While gubadiya for weddings in different villages could be cooked in both the bride’s and the groom’s house, chak-chak was always made at the bride’s house. It is considered a woman’s dish. It was also divided into four parts, like gubadiya, and a quarter was sent to the groom’s relatives who were not present at the wedding.

The name chak-chak, some experts trace to the name of a character in the polytheistic pantheon of the ancient Bulgars. It is pronounced as Chagy or Chaga, and this character is allegedly responsible for the family hearth and prosperity. But this information is unconfirmed – most ethnographers still tend to believe that the name of the dish comes from a similar-sounding Tatar word, which translates as “a little” (pieces of dough are very small, chak-chak collected from many small “little pieces”).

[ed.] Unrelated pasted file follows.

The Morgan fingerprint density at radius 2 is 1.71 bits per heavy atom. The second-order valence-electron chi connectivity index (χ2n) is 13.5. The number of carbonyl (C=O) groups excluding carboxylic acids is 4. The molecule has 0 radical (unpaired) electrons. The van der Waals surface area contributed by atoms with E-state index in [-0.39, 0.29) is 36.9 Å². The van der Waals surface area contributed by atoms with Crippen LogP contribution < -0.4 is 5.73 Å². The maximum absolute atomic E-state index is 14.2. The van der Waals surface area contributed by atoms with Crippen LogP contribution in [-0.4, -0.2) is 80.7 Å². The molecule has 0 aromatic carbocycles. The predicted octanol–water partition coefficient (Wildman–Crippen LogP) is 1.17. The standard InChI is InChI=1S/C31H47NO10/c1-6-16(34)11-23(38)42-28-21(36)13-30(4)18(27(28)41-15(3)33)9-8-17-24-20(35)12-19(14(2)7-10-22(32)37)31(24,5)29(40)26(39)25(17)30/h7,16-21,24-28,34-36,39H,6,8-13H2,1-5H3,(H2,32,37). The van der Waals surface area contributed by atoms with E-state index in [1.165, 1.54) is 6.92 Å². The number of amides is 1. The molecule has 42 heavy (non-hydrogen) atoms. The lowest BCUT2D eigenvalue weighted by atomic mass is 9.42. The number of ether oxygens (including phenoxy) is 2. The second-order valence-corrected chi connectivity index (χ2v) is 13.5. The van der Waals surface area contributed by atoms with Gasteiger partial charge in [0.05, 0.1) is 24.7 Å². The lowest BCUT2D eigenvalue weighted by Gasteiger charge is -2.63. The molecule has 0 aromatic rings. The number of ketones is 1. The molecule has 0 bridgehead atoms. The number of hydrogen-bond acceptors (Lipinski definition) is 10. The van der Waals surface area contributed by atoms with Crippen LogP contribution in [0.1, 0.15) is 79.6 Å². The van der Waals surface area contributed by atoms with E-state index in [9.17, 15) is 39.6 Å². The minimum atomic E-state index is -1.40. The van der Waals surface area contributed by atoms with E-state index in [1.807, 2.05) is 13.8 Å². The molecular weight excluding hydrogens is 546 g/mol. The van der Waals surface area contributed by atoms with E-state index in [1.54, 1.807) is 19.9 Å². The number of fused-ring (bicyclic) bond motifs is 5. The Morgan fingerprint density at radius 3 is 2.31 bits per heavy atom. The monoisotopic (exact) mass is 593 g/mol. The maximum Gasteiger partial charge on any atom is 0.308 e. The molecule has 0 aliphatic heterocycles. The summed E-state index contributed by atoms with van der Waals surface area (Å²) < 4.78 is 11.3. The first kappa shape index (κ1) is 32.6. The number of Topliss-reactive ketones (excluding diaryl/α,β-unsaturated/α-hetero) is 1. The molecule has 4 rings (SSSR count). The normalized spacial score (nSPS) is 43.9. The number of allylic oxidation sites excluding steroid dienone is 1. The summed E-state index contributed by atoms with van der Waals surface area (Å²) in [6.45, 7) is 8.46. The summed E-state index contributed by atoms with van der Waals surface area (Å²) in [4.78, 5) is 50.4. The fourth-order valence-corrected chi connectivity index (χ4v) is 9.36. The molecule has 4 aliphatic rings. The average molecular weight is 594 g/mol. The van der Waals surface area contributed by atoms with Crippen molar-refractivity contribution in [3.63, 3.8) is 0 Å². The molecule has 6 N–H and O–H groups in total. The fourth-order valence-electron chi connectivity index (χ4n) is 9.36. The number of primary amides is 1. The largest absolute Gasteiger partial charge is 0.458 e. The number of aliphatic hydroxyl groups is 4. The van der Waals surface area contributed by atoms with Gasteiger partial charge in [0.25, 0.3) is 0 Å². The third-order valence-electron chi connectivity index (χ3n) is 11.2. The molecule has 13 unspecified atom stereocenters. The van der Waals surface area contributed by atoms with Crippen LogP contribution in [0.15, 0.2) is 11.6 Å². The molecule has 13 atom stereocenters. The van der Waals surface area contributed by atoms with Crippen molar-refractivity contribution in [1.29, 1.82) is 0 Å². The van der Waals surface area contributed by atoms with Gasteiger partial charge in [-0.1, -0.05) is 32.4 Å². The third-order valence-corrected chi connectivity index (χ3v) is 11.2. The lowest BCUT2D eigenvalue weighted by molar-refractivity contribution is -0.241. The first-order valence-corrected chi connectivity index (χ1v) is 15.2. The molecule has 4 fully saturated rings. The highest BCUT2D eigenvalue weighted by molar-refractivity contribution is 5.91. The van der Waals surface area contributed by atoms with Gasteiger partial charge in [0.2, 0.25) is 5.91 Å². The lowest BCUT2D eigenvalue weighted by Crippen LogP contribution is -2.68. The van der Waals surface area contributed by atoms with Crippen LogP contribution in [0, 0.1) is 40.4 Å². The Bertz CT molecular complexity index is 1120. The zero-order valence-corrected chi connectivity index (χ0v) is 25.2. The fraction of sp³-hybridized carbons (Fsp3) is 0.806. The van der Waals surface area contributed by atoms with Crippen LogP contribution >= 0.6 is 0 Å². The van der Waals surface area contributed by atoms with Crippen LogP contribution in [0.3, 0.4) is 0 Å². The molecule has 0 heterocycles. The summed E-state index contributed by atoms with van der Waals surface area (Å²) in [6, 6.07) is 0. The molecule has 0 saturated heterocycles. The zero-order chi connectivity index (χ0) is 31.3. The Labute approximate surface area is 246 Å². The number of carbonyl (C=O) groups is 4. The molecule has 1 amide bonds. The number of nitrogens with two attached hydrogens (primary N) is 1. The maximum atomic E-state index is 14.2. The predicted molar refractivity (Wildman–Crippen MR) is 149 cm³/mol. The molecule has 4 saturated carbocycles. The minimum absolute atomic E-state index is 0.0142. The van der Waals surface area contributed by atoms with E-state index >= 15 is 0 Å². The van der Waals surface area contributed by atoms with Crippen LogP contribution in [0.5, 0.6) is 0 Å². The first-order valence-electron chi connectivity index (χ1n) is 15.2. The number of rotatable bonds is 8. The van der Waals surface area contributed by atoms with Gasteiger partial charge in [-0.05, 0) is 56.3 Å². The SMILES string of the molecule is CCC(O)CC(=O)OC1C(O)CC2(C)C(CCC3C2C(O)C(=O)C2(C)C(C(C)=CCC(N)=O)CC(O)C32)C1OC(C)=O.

Kazy and other dishes made of konin

In the traditional Tatar cuisine, horsemeat (tat. җylky ) was very important. Islam forbids eating pork, so the main types of meat for Tatar Muslims are lamb, beef and konina. Unlike pork, lamb and beef, the eating of horsemeat is not clearly regulated in Islam, so different Muslim peoples deal with this issue in different ways. Horse meat is eaten not only by the Tatars but also by the Kazakhs, Kyrgyz, Bashkirs, Uzbeks and many other peoples who originally were nomadic and lived in the steppe. A horse gave them everything: food, clothes, harness, and a house (they covered their yurts with horse skins). But Arabs and Turks don’t eat horse meat: for them a horse is first of all a companion in a battle, it is shameful to use it for food.

Khazy © Sara Yeomans / CC BY 2.0